Senate Bill 386, Register of Deeds/UCC Recording Fees, would establish the following filing fees for UCC financing statements or other records: (a) for filing and indexing financing statements or records with two or fewer pages - $38; (b) for filing and indexing financing statements or records with more than two pages - $45 for the first 10 pages, $2 for each additional page; (c) for responding to an information request, including a communication with respect to requests for financing statement information for a particular debtor - $38. This provision would not apply to the recording or satisfaction of deeds of trust or mortgages that act as a fixture filing, or as a financing statement covering as-extracted collateral or timber to be cut as provided under G.S. 25-9-502(c). The Register of Deeds Association reports that the bill does not raise any fee, just clarifies that the filing fee for UCC financing statements filed electronically are the same as the fee for filing a physical copy. Senate Bill 386 passed the Senate and is currently in the House Finance Committee.

Senate Bill 575, NC/SC Original Boarder Confirmation, would make legislative changes to facilitate the work of the boundary commission in confirming and re-establishing the original boundary existing between the states of North and South Carolina. The bill provides that title to real property previously treated as being subject to the jurisdiction South Carolina, but that is recognized as being within the boundaries of North Carolina as a result of the certification of the boundary shall remain in full force, effect, and priority as if the title had been originally registered in North Carolina. Notwithstanding G.S. 161-14, for any portion of real property that is recognized as being within the boundaries of North Carolina as a result of certification of the boundary, and that previously has not been registered and indexed in North Carolina, the register of deeds shall register, index, and cross-index any instruments presented for registration retroactive to the effective registration date and time, as reflected by an original or certified copy of an instrument duly registered in South Carolina. In lieu of assigning a retroactive registration date and time in the index, the register of deeds may affix a statement, on a separate sheet of paper, immediately preceding the instrument presented for registration that cites this act and provides notice that the instrument shall have full force and effect as of the date of registration assigned by the South Carolina registry. The bill provides that notwithstanding any other provision of law, the register of deeds shall not collect any fees or taxes for instruments registered, indexed, or cross-indexed pursuant to this act.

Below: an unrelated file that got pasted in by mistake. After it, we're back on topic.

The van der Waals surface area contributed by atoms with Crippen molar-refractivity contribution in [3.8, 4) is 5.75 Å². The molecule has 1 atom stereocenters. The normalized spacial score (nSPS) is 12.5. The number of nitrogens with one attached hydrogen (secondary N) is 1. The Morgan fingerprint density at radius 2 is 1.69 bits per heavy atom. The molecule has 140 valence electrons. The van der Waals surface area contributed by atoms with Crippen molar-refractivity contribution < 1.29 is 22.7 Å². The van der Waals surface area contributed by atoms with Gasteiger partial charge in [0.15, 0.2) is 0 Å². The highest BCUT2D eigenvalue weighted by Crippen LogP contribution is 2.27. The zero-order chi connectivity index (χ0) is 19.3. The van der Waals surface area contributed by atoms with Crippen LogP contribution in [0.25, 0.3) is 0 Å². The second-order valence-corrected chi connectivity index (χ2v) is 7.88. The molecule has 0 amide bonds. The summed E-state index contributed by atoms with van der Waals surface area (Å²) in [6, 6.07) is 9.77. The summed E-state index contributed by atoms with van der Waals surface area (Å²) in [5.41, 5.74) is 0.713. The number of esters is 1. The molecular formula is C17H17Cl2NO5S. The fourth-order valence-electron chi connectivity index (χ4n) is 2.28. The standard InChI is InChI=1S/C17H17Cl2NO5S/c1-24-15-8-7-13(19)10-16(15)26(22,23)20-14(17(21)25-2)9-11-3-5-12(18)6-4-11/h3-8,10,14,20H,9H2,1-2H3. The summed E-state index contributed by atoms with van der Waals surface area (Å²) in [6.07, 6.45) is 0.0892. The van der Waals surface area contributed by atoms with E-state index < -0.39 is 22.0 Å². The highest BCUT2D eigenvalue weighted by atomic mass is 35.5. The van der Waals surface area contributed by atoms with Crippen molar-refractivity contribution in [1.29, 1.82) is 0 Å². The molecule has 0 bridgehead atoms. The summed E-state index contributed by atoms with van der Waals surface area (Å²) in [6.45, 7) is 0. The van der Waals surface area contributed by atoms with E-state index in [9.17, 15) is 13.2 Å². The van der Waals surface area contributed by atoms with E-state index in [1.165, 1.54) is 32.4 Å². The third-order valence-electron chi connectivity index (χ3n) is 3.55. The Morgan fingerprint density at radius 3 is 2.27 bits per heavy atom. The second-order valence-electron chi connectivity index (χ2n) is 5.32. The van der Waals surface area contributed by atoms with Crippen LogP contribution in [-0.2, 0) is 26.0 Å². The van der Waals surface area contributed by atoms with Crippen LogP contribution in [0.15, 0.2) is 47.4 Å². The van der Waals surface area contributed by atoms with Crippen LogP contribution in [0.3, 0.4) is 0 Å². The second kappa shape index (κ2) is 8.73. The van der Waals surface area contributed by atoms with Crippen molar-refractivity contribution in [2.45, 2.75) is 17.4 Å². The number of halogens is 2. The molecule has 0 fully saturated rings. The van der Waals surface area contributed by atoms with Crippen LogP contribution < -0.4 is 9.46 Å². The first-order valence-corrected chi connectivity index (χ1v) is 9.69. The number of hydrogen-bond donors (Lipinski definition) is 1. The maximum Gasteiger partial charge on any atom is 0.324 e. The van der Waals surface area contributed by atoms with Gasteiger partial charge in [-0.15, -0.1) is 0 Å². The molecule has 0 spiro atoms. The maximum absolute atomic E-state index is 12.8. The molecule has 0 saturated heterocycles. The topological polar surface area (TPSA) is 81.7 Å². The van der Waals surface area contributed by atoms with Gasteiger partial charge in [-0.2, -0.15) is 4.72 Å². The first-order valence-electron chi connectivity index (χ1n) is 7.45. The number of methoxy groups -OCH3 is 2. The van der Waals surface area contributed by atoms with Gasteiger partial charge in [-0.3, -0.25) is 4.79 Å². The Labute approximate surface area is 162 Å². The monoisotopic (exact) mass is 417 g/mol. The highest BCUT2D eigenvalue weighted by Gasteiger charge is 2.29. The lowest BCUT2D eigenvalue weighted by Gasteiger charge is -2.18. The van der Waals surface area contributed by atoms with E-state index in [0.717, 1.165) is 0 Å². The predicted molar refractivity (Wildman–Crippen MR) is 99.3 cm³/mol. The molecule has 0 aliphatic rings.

The bill provides that foreclosure actions initiated on real property encumbered by a lien recorded in South Carolina wherein the real property is situated, in whole or in part, within the certified North Carolina boundaries shall be governed by the terms of the security instrument sought to be enforced. If the security instrument contains a power of sale clause, the party seeking to enforce the terms of the security instrument may initiate a foreclosure action in the county where the real property is situated pursuant to Chapter 45 of the General Statutes. A party seeking to enforce the terms of the security instrument may also resort to judicial foreclosure, pursuant to Article 29A of Chapter 1 of the General Statutes, in accordance with the terms within the security interest. Judgments or orders of foreclosure entered by courts of North Carolina are binding and effective only with respect to the portion of real property situated within North Carolina. Prior to initiating an action to enforce a security instrument, the security instrument shall be recorded in the office of the register of deeds for the county where the subject property is situated.